Blooming Melrose best of British

ON HOLIDAY IN MELROSE,L-R ARE LOUISE DAWSON (EDINBURGH) DEREK KNOWLES (NEW ZEALAND) JENNI WOOD (INVERNESS)
ON HOLIDAY IN MELROSE,L-R ARE LOUISE DAWSON (EDINBURGH) DEREK KNOWLES (NEW ZEALAND) JENNI WOOD (INVERNESS)
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MELROSE has taken gold in the prestigious Britain in Bloom awards for the first time.

The town lifted the top accolade in the large village category of the Royal Horticultural Society’s (RHS) competition.

Melrose in Bloom fundraiser Val Miller said: “We are absolutely delighted!”

Mrs Miller, plus other group members Pam Rowlands and Vivien Chisholm, attended the prizegiving ceremony on Guernsey at the weekend when BBC’s The One Show’s Matt Baker presented them with the gold award.

Melrose is a regular winner of the large village category in Scottish Borders Council’s annual Floral Gateway competition. In 2005 it won a silver gilt in the national Britain in Bloom competition and last year the town scooped Beautiful Scotland’s best large village.

Mrs Miller continued: “We were invited to take part in Britain in Bloom and because it’s Melrose in Bloom’s 10th anniversary this year we decided to give it a go – and that’s why we are so especially delighted that in our 10th anniversary year we have struck gold.

“A great deal of work goes into it all year round. We have meetings with Scottish Borders Council, because we want to co-ordinate with them, and with Borders College as the students give us a great deal of very useful hands-on work.

“And we have regular work parties and, of course, we have Rosie, our watering vehicle – we couldn’t do anything without Rosie.”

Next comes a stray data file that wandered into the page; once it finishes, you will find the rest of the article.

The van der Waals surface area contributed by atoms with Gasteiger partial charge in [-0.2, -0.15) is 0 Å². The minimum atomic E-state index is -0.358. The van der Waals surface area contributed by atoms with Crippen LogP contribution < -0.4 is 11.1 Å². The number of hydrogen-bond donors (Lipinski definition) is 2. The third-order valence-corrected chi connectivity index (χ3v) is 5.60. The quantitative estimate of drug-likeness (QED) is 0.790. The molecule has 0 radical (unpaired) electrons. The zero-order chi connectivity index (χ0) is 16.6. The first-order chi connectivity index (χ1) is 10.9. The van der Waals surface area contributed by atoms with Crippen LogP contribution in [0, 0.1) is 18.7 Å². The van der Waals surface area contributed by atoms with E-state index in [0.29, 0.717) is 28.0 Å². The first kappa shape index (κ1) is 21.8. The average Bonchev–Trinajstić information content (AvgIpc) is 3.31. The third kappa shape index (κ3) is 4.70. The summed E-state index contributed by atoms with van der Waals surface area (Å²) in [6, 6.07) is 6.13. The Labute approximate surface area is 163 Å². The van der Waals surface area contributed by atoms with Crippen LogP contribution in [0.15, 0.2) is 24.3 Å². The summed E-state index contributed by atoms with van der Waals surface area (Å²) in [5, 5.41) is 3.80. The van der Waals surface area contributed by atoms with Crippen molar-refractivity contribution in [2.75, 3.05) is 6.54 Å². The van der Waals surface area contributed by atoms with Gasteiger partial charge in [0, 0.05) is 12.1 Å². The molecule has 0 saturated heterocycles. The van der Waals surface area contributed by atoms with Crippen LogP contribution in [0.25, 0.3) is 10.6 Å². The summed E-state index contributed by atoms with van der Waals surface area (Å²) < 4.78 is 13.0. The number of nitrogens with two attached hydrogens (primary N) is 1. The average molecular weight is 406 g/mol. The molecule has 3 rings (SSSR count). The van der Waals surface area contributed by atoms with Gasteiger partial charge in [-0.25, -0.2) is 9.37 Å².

The volunteer group organises up to 40 “waterers” and Mrs Miller explained: “There is a great deal more to it than flowers. It’s very much a team effort and we have got community involvement at all levels, from nursery to the older people in Priorwood Court, all involved doing their bit.”

She said the group had spoken to some of the judges on Sunday morning, adding: “Overall, they had thoroughly enjoyed their visit to Melrose and one of the judges said they would certainly be back to visit.”

But Melrose was assessed by judges following heavy rain, the weekend Jedburgh town centre was closed because of flooding.

Mrs Miller said: “We were in despair, but then the sun came out and we bought them welly boots because if they left here with soaking shoes and muddy trousers they were not going to be very happy.”

More than 1,200 UK communities, from villages to cities, take part annually in the RHS campaign to green-up and clean-up Britain. Of these, 72 finalists were chosen to represent their region or nation in the finals, with Melrose representing Scotland.

RHS judge Jim Goodwin said of Melrose: “This lovely town was a pleasure to visit.

“On first entering there is no doubt the impact which the local ‘Bloom’ campaign is achieving – an extremely clean and colourful community. A good balance between traditional floral displays and more permanent sustainable planting is being achieved.

“The wonderful treescape is a real asset.”

Judging panel chairman Roger Burnett and 14 other volunteer judges toured the UK in July and August visiting finalists and marking against three key criteria – horticultural achievement, community participation and environmental responsibility.